'Harry, Harry, cool down!'

Mr Lee Kuan Yew speaking to students at Nanyang Technological University in 2005. PHOTO: ST FILE

I witnessed Mr Lee's determination and discipline first-hand during the trying period of 1996 and 1997. First there was his 1996 lawsuit against Yazhou Zhoukan, a Chinese language newsweekly, which had published the comments by a lawyer, Tang Liang Hong, alleging impropriety in Mr Lee's purchase of two flats. While the publication quickly retracted the statement and paid a settlement fee, Tang, who would run as a Workers' Party candidate in the 1997 General Election, refused to apologise. In fact, six months later at an election rally, he repeated the allegations and stated that, if elected, he would raise the matter again.

All this coincided with the period when Mr Lee was having heart problems and had to have a second stent put in. He was bogged down with health problems and was asked to slow down.

But he kept on going. Despite his ill health, he gave a talk at the Nanyang Technological University on March 14, 1996. He was just recovering and his blood pressure readings were not good, but he felt it was very important that he addressed the students. He felt it was crucial that they heard the Government's point of view.

We had to make special arrangements for an ambulance; doctors were also on standby, although they sat discreetly in a corner. That day he spoke from 8.30pm to midnight, engaging in long exchanges with the students. A normal person would have stayed at home and rested, but not Mr Lee. It was clear that, to him, duty trumped almost everything. When a mission was key, he always rose to the occasion.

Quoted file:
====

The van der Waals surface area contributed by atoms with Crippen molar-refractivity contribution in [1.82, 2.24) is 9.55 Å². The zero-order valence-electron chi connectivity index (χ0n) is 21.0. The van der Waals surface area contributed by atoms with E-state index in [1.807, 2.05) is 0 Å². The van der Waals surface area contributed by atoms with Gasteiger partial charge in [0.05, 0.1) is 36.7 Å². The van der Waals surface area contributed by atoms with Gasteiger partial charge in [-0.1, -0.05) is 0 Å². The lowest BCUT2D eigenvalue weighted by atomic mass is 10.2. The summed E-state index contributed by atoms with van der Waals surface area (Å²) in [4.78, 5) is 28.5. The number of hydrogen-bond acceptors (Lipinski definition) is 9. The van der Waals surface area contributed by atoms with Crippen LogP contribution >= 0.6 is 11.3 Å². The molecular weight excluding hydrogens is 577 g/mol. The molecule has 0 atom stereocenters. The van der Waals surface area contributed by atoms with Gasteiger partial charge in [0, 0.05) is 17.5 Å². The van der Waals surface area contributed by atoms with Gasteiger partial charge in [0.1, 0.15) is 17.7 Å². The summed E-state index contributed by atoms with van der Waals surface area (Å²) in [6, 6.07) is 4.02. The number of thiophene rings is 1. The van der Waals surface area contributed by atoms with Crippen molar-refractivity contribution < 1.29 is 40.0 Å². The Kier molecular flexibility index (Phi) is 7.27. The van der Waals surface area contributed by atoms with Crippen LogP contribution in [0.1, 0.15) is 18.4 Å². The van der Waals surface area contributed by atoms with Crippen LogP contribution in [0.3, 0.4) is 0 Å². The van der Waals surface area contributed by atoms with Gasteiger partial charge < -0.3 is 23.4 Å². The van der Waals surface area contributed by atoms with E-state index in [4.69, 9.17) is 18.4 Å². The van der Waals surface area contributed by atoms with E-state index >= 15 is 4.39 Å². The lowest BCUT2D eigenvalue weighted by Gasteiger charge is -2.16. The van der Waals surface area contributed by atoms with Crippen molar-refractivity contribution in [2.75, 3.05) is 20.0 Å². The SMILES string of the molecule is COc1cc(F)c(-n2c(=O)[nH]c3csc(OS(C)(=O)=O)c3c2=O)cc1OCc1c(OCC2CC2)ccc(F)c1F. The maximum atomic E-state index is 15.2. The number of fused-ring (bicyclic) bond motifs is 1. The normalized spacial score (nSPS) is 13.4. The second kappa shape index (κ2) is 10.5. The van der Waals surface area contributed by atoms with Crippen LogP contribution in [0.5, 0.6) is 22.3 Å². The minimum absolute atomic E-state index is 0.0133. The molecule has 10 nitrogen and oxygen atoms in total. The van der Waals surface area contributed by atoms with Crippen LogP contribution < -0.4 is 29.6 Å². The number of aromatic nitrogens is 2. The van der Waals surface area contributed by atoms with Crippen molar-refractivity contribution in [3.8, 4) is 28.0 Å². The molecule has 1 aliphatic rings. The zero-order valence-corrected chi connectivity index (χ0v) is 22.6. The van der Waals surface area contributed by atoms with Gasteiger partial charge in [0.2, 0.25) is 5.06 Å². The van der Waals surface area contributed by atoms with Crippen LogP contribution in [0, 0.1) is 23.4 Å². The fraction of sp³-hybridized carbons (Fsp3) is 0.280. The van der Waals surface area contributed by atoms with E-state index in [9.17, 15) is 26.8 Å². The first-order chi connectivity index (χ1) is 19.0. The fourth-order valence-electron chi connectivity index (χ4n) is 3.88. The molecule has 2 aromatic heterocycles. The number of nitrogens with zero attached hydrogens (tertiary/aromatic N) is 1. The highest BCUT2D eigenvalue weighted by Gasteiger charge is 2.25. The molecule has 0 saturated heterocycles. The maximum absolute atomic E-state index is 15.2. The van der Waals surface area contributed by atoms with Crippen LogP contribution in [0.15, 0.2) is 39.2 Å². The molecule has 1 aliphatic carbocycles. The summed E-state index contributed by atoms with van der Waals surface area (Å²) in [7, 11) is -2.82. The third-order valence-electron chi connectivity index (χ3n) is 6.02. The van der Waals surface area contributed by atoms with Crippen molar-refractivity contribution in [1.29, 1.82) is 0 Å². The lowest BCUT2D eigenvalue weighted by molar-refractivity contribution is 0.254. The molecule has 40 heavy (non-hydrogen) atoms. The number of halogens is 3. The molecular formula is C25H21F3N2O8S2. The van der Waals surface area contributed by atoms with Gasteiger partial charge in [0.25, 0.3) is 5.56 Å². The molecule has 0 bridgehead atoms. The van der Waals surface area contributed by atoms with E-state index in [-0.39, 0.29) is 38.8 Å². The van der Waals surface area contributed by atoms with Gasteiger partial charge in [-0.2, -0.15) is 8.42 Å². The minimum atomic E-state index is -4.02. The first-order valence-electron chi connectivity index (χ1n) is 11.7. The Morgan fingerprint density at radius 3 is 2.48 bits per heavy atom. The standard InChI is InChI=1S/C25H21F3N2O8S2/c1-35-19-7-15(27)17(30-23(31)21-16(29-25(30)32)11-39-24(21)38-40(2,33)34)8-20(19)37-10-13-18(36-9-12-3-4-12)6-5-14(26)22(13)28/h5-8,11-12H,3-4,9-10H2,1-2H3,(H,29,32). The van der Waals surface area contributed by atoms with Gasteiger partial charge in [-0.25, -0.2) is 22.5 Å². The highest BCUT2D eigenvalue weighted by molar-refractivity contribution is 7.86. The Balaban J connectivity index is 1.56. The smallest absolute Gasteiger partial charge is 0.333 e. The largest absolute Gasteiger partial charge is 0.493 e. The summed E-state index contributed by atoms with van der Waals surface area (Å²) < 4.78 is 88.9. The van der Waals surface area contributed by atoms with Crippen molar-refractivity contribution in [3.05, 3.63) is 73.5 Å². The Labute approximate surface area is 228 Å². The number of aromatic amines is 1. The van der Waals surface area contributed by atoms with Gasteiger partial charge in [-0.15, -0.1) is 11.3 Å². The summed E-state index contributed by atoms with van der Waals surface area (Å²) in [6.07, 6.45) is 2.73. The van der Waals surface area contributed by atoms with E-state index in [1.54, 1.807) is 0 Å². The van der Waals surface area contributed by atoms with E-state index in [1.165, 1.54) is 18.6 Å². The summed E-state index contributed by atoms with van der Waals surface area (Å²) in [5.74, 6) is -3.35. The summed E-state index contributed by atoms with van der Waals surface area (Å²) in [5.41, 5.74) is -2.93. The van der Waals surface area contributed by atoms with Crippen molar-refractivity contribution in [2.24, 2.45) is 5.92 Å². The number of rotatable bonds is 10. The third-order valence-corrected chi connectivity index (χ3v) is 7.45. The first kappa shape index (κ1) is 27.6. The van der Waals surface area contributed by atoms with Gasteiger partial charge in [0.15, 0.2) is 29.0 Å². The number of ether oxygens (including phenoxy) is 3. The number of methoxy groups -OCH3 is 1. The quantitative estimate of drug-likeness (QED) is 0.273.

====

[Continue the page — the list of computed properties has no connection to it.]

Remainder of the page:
Mrs Lee was his constant companion and his sounding board. She also helped me often by reducing his sting and I was most grateful to her. When he was irritated by an issue or by his health, and I had to bring bad news to him, Mrs Lee would prepare him first. She would say to him, "Alan is coming in with some bad news but, remember, he is just the messenger."

Many times, I would be at his desk in the office and she would be sitting in a corner, reading or knitting. When he was unhappy or upset about something, she would say, "Harry! Harry! Cool down!" She had a very strong human touch.

As he got older, of course, he became more mellow. My predecessors told me I was quite lucky!


Sometimes, on Saturdays at about 11am, Mr Lee would send me an instruction to visit a certain precinct in the afternoon. He only wanted the town council manager and one ministry officer to be around - no MPs or anyone else. And certainly no media. By the time I called to inform the precinct, there was little time left for them to prepare for his visit. At the most, they could only ensure that the floors were swept. Certainly they could not repaint anything as he would be able to smell the fresh paint.

He also liked to make spontaneous private visits to the homes of families of different races. The town council manager would choose three families from different socio-economic backgrounds: from those who lived in one-room flats to those in five-room flats. Mr Lee would talk to them and get their views. In Chinese, we call it wei fu chu xun (to go on an inspection in plain clothes).